Please use this identifier to cite or link to this item:
Title: Consuming More Than Just Water: A Discourse Analysis of Urban Water Management in Singapore From 1960 - 2009
Authors: LIM WEIDA
Keywords: Discourse, Singapore, Water Management, Environmental Sociology
Issue Date: 24-Sep-2010
Citation: LIM WEIDA (2010-09-24). Consuming More Than Just Water: A Discourse Analysis of Urban Water Management in Singapore From 1960 - 2009. ScholarBank@NUS Repository.
Abstract: Water as a resource is crucial for the survival of human beings and the subsequent formative development of human civilizations. Such an attestation of the importance of water however is not to suggest that there is any intrinsic value of water per se. Instead, it is more appropriate to argue that the relevance of water facilitates its politicization, and it is in fact such processes of politicization that shape and affect the relationship between the society and water resources. Hence, within the urban context, urban water is inevitably even more complicated, as it is further subjected to the dynamism of the society, polity and economy of the urban context. Accordingly, urban water is invariably bounded with the power relations of the urban context, and comes to be affected by as well as is influential to the flow of everyday life within the urban condition. In the case of Singapore, the state has often brought up the claim that Singapore is a small country with limited water resources. Such a claim however is not a fixed one, and has been discursively engaged in different ways during different periods. From more overt punishment to discipline the population and to ensure sufficient water for development in the earlier years of independence, the focus has been shifting towards that of regularizing the relevance of an integrated urban water management system where the population have come to identify strongly with the consumption of a `City of Gardens and Water¿ lifestyle. This thesis adopts a discourse analysis of urban water management in Singapore from the 1960s to the 2000s. In order to facilitate such a study, this thesis adopts Michel Foucault¿s conceptualization of power and knowledge alongside Zygmunt Bauman¿s postmodern engagement of the aesthetic of consumption to explain the power relations related with urban water. This thesis argues that the discursive shift in urban water management in Singapore has been characterized by an increasing softening of the state¿s rhetoric of control over the years which allows for the developmental state to continue its interventionist style of governance within everyday life.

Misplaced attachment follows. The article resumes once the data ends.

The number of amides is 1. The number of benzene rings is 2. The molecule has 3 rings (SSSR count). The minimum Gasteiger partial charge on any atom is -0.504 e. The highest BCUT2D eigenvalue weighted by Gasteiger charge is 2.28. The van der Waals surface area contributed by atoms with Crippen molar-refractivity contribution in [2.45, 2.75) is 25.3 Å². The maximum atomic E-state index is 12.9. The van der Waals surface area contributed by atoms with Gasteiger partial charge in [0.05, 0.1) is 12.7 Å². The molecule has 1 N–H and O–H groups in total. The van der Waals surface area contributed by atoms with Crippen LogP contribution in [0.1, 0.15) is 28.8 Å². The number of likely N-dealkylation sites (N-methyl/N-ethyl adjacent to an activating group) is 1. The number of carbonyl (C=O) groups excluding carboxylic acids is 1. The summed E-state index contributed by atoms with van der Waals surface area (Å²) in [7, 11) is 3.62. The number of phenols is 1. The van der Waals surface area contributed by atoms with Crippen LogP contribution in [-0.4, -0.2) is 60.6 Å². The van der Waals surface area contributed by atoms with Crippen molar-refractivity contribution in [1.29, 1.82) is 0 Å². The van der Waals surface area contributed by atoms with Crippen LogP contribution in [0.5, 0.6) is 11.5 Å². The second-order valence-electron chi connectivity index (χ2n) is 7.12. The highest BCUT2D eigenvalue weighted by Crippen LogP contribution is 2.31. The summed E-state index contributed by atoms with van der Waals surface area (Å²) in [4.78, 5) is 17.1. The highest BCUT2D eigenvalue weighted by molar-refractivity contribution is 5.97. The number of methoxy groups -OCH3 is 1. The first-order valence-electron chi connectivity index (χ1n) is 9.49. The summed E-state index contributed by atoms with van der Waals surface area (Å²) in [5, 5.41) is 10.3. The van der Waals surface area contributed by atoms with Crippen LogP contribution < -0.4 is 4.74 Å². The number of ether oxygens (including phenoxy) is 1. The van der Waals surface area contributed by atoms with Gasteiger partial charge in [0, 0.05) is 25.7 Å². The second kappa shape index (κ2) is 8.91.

Appears in Collections:Master's Theses (Open)

Show full item record
Files in This Item:
File Description SizeFormatAccess SettingsVersion 
weida MA thesis.pdf1.61 MBAdobe PDF



Page view(s)

checked on Mar 31, 2019


checked on Mar 31, 2019

Google ScholarTM


Items in DSpace are protected by copyright, with all rights reserved, unless otherwise indicated.